How to Know if Your Mental Health is Hurting Your Life

9
May

May is mental health awareness month. In honor of Mental Health Awareness Month, it’s a good idea to stop and consider your mental health, and how it may or may not be harming the quality of your life. With how busy everyone is, it’s easy to feel surrounded and lost in modern-day “noise” and not have a good grasp of our emotional and mental health.

Unfortunately, in our culture, it can be very easy to overlook your mental health. Our society prioritizes beauty and financial success over emotional well-being and the quality of our lives. In fact, your mental and emotional health have a direct impact on your daily functioning, happiness, and ultimately, how fulfilling your relationships are.

Beauty and money aren’t critical to the success of your relationship or your dating prospects. It’s your mental health that can make or break your relationships. Even if reduced mental and emotional health levels aren’t sabotaging your love life, it will hurt you in other areas of your life.

The brain is just another part of the body, and hardly anyone is ever in peak physical condition, or able to maintain it for their entire lives. Think of how many times you’ve had a cold that lingered and wouldn’t go away, or had a season of life where you suffered from frequent headaches, or injuries. The brain is similar. It’s very common to experience episodes of depression, or anxiety, or any number of mental health issues and symptoms. Mental illness in various forms is common, affecting 1 in 5 adults every year.

But unlike physical health issues, people don’t talk as much about mental health problems. That means they don’t acknowledge how they are harming them and they might not seek help for them. It’s a lot easier for people to hide or dismiss their anxiety symptoms, while a festering, infected wound might be more obvious. But both of these conditions left untreated, are harmful.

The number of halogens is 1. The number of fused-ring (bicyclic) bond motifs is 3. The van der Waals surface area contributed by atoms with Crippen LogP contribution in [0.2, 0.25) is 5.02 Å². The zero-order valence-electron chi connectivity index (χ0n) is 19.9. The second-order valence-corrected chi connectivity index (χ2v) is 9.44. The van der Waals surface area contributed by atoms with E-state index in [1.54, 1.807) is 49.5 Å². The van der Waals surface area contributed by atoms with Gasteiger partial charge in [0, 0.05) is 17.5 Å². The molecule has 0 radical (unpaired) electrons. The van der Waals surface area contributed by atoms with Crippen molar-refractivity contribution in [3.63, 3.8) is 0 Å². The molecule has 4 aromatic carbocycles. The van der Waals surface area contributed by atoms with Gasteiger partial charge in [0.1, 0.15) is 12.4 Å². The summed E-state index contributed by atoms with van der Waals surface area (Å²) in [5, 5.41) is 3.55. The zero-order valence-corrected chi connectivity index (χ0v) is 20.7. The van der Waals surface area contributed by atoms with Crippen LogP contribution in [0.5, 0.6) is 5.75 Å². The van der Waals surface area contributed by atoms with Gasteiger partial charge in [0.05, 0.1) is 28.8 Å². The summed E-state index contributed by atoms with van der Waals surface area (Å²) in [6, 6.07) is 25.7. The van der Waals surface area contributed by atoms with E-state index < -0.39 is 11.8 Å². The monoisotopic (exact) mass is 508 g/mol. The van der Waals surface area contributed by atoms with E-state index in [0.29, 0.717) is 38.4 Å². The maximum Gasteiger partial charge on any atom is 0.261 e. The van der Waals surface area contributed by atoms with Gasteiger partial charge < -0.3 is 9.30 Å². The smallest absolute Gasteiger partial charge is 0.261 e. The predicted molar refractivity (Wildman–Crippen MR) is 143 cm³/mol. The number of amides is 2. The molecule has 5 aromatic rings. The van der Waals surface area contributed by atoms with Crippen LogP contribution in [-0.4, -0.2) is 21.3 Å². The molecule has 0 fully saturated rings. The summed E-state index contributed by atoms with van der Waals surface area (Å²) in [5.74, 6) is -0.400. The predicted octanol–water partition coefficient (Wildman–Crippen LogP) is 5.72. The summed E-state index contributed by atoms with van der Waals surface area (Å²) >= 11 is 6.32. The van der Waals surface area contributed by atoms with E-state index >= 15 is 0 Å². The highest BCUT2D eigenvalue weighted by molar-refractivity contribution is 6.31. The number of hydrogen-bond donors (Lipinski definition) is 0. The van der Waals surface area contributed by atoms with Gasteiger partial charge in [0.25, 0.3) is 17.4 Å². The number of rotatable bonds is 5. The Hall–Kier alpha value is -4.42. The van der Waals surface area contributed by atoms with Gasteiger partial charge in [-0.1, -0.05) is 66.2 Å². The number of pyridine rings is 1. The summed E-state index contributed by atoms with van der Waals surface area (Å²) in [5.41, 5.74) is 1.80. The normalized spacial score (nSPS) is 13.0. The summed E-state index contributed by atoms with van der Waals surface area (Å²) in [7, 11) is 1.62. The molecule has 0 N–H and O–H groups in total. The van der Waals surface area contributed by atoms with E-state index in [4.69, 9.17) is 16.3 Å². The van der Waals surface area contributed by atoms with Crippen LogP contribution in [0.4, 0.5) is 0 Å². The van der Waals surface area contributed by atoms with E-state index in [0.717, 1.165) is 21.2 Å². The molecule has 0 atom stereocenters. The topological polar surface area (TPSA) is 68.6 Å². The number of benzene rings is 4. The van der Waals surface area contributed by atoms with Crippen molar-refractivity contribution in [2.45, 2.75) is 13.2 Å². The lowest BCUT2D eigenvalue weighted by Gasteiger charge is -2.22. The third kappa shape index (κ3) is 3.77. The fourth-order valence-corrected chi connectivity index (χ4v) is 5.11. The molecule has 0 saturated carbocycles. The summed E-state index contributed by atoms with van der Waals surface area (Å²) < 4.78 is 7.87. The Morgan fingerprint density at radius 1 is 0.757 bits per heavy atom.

The primary reason we don’t discuss mental health is due to the stigma. People who live with mental health conditions are often blamed for them, even though they can’t control them. They’re labeled “crazy” or “weird” or “dangerous” and often feel ashamed.  Worse yet, this stigma prevents people from getting the help they need.

But it isn’t a weakness or failure to fall ill and need help. It’s a sign of strength to realize you’re struggling and to ask for help when you need it.

The stigma causes us to make mental health funding a lower priority, so people living with these conditions get a lower quality of care. How can we solve a lot of our society’s problems that stem from mental illness if we don’t take it seriously? Untreated mental illness is a significant public health concern. If you have a mental illness, it makes it harder to get and keep a job or to function in school. It can affect your finances, and it’s one of the leading causes of disability.

Mental health problems are associated with homelessness, poverty, unemployment, substance use, and trouble forming and maintaining relationships, often leading to social isolation. Other related complications include harming yourself or others, and mental health issues can cause or worsen certain physical health conditions.

When people live with the symptoms of mental illness, they don’t necessarily know they have a problem. If they’ve lived with their condition for a long time or it runs in the family, they may think it’s normal. Maybe they think everyone lives with similar problems and they pretend to feel normal and just don’t talk about it. But if you’re living with any of the following symptoms on an ongoing basis, you may have more of a problem than you are aware of:

  • Feeling sad or down consistently, regardless of circumstances
  • Confused thinking and trouble concentrating along with memory issues
  • Excessive fear or worry
  • Low energy or tiredness irrespective of how much sleep you get
  • Difficulty falling or staying asleep
  • Excessive or inappropriate guilt and feelings of low self-worth
  • Extreme mood swings, highs and lows, and significant irritability, hostility, or violence
  • Withdrawal from friends or usual activities
  • Having trouble leaving the house
  • Trouble eating, overeating, and substantial changes in weight
  • Reliving past traumas
  • Trouble coping with daily problems or stress
  • Not in touch with reality, delusions, paranoia, or hallucinations
  • Substance abuse
  • Suicidal thinking
  • Change in sex drive
  • Trouble understanding and relating to people and situations

If you or a loved one are experiencing symptoms of a mental health disorder, please reach out for help today. Therapists, social workers, counselors, and mental health advocates can put you in touch with doctors who specialize in treating mental health disorders. Making sure you’re healthy on a mental and emotional level will not only improve your daily functioning and quality of life, but it will also help you find and maintain a healthy, fulfilling relationship.

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